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RE: st: Converting date strings into dates


From   DE SOUZA Eric <eric.de_souza@coleurope.eu>
To   "'statalist@hsphsun2.harvard.edu'" <statalist@hsphsun2.harvard.edu>
Subject   RE: st: Converting date strings into dates
Date   Mon, 15 Feb 2010 17:27:18 +0100

Thanks, Bill (and Martin, second post).
To be filed away for the next conversion. 
Now I see what was happening. My conversion was counting the dates on a daily basis:
01jan1999, 01feb1999, and so on. 
So when I formatted it as %tm I went far away into the future.

Eric

Eric de Souza
Professor, European Economic Studies
Director, Library
College of Europe
Dyver 11
BE-8000 Brugge (Bruges)
Belgium
Tel.: (32.(0)50) 47 72 23
Fax:: (32 (0)50) 47 72 20
http://www.coleurope.eu

-----Original Message-----
From: owner-statalist@hsphsun2.harvard.edu [mailto:owner-statalist@hsphsun2.harvard.edu] On Behalf Of William Gould, StataCorp LP
Sent: 15 February 2010 17:07
To: statalist@hsphsun2.harvard.edu
Subject: Re: st: Converting date strings into dates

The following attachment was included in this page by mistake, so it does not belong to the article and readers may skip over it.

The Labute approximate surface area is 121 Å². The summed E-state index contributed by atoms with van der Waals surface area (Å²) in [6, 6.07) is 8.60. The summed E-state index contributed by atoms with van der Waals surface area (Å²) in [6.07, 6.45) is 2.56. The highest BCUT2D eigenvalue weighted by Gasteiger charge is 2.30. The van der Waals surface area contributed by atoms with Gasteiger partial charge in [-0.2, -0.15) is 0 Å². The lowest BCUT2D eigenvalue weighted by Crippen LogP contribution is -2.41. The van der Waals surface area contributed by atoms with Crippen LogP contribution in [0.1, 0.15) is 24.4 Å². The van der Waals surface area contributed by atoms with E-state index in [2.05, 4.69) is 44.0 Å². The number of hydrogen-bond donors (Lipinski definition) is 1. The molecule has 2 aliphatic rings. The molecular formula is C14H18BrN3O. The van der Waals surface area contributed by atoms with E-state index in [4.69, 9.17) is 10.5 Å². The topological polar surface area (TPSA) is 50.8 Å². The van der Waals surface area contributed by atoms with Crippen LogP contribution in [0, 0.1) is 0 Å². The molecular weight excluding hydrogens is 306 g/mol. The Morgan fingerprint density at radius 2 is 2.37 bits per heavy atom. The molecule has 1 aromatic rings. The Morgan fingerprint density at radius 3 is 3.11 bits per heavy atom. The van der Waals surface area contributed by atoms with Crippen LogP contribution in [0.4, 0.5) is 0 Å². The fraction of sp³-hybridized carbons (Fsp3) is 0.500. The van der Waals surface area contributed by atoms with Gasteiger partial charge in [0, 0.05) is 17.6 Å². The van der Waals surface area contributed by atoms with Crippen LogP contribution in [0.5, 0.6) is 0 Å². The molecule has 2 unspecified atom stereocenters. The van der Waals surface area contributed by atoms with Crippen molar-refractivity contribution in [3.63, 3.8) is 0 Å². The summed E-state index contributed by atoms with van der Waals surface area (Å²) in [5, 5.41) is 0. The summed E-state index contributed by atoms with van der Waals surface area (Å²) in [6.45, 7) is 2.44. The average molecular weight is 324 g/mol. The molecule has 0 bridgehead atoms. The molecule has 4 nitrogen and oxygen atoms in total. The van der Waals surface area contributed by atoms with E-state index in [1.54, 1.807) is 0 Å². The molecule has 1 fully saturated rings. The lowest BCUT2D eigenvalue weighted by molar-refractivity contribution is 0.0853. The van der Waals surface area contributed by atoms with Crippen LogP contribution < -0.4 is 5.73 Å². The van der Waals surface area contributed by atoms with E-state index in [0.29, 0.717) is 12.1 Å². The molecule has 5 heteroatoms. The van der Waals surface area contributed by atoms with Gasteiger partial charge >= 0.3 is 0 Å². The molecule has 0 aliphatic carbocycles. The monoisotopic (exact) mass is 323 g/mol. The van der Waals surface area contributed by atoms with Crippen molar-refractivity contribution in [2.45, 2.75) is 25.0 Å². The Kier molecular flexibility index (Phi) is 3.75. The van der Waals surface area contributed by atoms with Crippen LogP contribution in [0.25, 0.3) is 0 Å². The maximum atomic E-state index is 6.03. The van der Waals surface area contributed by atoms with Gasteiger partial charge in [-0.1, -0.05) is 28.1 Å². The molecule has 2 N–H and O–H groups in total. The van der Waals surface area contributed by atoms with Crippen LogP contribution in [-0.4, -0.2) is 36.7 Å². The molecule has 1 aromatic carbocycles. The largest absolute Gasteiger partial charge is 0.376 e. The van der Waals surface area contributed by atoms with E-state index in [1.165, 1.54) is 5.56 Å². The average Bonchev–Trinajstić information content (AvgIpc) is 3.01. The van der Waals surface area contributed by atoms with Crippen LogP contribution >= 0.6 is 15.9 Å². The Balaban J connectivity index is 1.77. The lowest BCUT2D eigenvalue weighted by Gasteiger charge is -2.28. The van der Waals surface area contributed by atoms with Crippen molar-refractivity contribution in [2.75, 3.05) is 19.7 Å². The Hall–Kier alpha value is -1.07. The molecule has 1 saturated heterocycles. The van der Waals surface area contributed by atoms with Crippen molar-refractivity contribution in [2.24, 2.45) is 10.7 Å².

Eric <eric.de_souza@coleurope.eu> writes,

> I have never quite mastered the technique of converting date strings 
> into dates.  In this case, I have a string variable of the form:
> 1999Jan 1999Feb and so on, and wish to convert it into a date

One solution:

        . clear

        . input  str10 stringdate
        1. 1999Jan
        2. 1999Feb
        3. end

        . gen ddate = date(stringdate, "YM")

        . list

        . format ddate %td

        . list 

Martin Weiss <martin.weiss1@gmx.de> suggested, 

        . gen double mdate = monthly(stringdate , "YM")

As I have it above, ddate is a daily date (0=01jan1960, 1=02jan1960, ...) whereas Martin's mdate is a monthly date (0=jan1960, 1=feb1960, ...).
You probably will want to use Martin's method, but be aware of the choice and also be aware of how easy it is to switch from one to the other.

Using my solution, if you wanted monthly dates, you would type 

        . gen mdate = mofd(ddate)

Using Martin's solution, if you wwanted daily dates, yoiu would type

        . gen ddate = dofm(mdate)

Whichever you use, you do not need to store results as -double-s.
When using date-and-time, you need to store results as doubles because in that encoding 0=01jan1960 00:00:00.000, 1=01jan1960 00:00:00.001, ...), and thus one quickly gets into big numbers where rounding can bite. 

With daily dates, even today (15feb2010) is only 18,308.  With monthly dates, this month (feb2010) is 601.  


-- Bill
wgould@stata.com
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